Originally posted on cupe.on.ca
Every year, on June 1, injured workers and allies gather at Queen’s Park for Injured Workers’ Day to celebrate a history of resistance, and collectively recommit to fighting for much-needed improvements. For the first time since 1983 we won’t be able to do so – but not because the issues we raise have been resolved.
This unprecedented health and political crisis has in fact deepened the concerns and challenges injured workers and allies have long underscored. And, while it’s true that the pandemic did not create the problems with our health and safety and compensation system, it’s exposing them every day and jeopardizing our capacity to handle these unprecedented times.
Over the years, the Ontario government has reduced health and safety inspections in our workplaces, unnecessarily exposing workers to risks, seen and unseen. The Ford Conservatives, specifically, scrapped paid sick days just after forming government, forcing workers to choose between a pay cheque and the health and safety of themselves and their communities. They put a hold on workplace inspections across the province and ignored our vocal warnings about the state of sites like our long-term care homes.
Today, in the midst of a pandemic disproportionately impacting front-line workers and the Ontarians who rely on the services they deliver, Premier Ford’s words feel hollow. Despite his declaration that he would “move heaven and earth” to protect our communities, his government has failed to provide all front-line workers with the PPE they need. And constant changes at the Workplace Safety and Insurance Board (WSIB) have made it harder for injured workers to access the benefits they have every right to receive.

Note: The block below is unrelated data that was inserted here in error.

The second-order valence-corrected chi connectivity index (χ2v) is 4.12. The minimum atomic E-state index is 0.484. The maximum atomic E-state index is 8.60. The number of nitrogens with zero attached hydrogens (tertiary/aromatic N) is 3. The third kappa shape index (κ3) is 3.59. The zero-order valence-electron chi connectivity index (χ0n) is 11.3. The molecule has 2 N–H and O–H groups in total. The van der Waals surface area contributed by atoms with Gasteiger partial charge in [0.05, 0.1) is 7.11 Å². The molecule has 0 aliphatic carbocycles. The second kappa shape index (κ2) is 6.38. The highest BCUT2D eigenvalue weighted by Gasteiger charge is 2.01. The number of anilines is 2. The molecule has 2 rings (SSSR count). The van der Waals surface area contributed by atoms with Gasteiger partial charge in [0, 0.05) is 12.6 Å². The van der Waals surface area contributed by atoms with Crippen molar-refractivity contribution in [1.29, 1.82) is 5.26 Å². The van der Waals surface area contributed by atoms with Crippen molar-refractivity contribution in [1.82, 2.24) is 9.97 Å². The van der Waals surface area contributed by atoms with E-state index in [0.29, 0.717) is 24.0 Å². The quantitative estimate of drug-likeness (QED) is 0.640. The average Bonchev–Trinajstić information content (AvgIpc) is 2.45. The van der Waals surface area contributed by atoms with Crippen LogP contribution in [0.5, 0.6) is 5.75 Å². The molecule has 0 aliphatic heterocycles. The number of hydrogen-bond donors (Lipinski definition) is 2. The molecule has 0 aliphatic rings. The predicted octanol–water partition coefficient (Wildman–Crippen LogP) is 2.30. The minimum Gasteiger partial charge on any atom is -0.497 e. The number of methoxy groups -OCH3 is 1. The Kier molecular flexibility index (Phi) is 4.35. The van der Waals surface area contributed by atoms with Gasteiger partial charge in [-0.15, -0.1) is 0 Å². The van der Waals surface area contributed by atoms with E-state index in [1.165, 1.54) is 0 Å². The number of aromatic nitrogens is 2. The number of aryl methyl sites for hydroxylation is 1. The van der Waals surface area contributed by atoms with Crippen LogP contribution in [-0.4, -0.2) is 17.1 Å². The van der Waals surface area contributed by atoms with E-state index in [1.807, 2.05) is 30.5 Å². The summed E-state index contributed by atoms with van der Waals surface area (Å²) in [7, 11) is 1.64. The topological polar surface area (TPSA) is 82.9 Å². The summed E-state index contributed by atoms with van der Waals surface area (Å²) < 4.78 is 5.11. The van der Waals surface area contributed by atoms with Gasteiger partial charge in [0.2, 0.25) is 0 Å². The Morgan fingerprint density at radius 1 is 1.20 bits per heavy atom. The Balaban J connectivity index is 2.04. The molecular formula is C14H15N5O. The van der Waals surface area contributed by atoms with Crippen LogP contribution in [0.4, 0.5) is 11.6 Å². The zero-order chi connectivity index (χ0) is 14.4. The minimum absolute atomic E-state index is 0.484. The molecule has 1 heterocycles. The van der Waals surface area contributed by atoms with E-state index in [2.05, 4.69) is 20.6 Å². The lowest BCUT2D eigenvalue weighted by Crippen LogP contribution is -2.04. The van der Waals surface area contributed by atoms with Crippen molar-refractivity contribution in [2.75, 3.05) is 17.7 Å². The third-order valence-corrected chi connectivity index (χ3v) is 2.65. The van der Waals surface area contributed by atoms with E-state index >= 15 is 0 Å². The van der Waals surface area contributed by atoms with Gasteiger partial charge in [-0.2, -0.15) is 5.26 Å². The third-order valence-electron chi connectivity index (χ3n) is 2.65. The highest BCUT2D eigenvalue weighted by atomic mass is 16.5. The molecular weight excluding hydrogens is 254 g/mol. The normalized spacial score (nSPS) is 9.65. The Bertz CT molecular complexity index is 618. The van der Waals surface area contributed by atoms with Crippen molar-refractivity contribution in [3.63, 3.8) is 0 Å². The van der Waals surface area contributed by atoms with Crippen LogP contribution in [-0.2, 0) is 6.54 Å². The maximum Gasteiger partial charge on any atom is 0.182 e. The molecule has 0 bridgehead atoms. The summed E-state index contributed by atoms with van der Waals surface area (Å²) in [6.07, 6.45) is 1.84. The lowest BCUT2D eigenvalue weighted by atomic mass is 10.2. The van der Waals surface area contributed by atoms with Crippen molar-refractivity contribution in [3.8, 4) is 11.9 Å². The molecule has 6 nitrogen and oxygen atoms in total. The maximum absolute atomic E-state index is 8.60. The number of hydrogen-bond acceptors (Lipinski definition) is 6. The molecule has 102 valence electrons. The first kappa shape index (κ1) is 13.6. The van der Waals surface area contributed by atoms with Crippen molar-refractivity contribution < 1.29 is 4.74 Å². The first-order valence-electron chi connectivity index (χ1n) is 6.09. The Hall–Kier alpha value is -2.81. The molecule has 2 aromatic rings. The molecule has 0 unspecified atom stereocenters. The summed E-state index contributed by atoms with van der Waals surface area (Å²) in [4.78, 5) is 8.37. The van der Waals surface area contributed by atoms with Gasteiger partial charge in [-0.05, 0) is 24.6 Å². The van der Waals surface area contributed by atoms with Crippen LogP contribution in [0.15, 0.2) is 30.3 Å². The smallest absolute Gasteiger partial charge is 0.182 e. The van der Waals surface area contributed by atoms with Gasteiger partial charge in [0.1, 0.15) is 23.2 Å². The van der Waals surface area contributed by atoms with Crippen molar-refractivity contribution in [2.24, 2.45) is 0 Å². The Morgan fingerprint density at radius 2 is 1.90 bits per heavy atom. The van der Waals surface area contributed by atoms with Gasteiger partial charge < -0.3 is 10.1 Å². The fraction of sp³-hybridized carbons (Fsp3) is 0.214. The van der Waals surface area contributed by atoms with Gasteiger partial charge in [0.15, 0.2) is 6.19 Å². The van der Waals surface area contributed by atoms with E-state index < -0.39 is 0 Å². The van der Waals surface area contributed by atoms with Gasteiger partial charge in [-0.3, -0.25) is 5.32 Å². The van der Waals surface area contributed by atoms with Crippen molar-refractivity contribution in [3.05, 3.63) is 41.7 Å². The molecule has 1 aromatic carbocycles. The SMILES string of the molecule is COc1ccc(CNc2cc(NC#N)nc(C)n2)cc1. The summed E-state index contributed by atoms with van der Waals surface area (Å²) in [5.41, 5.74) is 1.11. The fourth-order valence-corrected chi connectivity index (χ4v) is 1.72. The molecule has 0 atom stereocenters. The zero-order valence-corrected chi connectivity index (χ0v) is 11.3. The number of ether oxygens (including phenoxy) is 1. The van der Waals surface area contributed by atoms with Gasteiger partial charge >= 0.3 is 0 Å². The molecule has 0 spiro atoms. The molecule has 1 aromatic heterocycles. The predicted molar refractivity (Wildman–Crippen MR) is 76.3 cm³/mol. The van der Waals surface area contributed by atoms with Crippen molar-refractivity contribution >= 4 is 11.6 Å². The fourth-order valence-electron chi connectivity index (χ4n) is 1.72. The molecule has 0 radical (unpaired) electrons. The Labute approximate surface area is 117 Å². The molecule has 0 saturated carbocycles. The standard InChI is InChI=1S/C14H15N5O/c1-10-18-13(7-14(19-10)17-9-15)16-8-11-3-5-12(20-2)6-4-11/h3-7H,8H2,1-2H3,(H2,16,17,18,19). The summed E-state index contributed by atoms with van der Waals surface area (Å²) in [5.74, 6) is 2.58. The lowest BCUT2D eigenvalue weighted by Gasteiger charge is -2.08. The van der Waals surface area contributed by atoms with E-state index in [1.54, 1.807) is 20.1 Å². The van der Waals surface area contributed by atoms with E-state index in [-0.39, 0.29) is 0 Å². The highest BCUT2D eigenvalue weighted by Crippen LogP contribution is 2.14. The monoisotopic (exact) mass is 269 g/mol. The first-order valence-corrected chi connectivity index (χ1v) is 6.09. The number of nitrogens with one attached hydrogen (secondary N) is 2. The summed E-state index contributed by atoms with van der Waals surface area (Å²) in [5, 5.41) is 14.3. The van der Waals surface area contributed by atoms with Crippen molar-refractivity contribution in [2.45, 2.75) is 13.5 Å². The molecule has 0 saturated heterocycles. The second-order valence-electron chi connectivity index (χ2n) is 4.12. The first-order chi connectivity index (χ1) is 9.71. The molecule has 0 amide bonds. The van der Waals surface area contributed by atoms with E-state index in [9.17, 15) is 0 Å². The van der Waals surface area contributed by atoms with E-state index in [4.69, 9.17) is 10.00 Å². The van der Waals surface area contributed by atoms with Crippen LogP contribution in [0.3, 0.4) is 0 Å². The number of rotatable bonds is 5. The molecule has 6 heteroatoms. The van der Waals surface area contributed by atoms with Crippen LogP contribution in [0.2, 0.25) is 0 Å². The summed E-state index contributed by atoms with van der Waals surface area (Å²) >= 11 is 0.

But, there are signs of hope embedded in this crisis. Public opinion has changed. People’s eyes have opened to the harsh realities faced by so many Ontarians – and especially those who become ill or are injured at work. There’s now a widespread recognition that we can’t allow any government to continue to put workers in danger and to drag its feet when it’s time to act.
And this provides all of us with an opportunity we can’t let slip away.
We need to continue to push the province to ensure the health and safety of the front-line workers – front line workers they rightly call our “heroes”.
We need to be able to fully enact the right to refuse unsafe work, especially during a pandemic. Which is why CUPE Ontario joins others in calling for more protections from the province’s Minister of Labour
And, when workers do get sick or injured at work, we need comprehensive supports provided immediately.
We need paid sick days, something I’m proud to say a large coalition of groups is calling for.
We need changes to the Workplace Safety and Insurance Act so that if a worker contracts the virus, it’s understood that it was due to the nature of their work.
And, following the lead of the Ontario Compensation Employees Union, members of CUPE 1750, we need to expand WSIB coverage to nearly 1.7 million workers in Ontario who are excluded today.
These are just some of the many immediate actions we need in this province. And I know that with a continued shift in public understanding, through collective action culminating in political pressure, we can achieve them – and more – together.
On Injured Workers Day, and always, our communities deserve nothing less.
Fred Hahn, President
Candace Rennick, Secretary-Treasurer